Jeff Davis wrote:
> What do they do with these things, anyway, when they decommission them as
> part of whatever arms control/disarmament agreement requires it? Anyone
> know FOR SURE? Destroy them, would be my guess. But perhaps they're just
> no good for "peaceful" purposes. Doug, spike? Anyone?
Oh, they're good for "peaceful" purposes. They deliver a payload to a
target; that can be used for good or evil. But, since their primary
purpose is war, the danger that anyone seeking to repurpose them into
useful stuff is actually just covering for acquisition of weapons is, in
the minds of the ICBMs' current holders, too great to risk selling them.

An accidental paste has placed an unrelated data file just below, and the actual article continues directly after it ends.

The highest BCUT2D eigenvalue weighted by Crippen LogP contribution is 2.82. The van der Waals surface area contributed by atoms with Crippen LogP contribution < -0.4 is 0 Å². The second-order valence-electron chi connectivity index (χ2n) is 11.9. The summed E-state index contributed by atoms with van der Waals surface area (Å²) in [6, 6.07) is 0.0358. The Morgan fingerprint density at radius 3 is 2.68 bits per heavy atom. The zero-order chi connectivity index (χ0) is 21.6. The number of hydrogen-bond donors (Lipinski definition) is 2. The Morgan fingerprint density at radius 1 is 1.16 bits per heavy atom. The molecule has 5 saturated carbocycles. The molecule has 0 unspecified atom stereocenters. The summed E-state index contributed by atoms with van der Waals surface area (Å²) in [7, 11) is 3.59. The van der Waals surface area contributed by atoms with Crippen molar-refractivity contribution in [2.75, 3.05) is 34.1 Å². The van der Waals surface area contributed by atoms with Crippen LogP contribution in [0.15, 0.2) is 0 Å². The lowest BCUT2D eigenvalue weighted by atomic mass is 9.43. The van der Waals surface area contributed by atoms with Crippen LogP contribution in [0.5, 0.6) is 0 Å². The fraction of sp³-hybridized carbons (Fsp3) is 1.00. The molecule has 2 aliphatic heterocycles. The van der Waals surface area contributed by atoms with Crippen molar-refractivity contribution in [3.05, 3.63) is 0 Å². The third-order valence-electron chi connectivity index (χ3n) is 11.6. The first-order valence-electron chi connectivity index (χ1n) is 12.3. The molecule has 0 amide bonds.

Or, at least, so I understand.
Besides, there's gotta be better ways than chemical fuels to achieve
orbit. Get the fuel to achieve orbit to under 10% of the rocket's mass,
and that alone would probably get you cheap access to space, relative to
today's costs. (It'd probably be more due to reduced maintenance to
reduced mass, than directly to reduced fuel costs, but cheaper is
> I won't embellish my question any further because you can see where I'm
> going. I mean it isn't exactly rocket sci...well, er,... I guess,
> actually, it is.
So, what do rocket scientists call their not-as-tough-as-one-would-think
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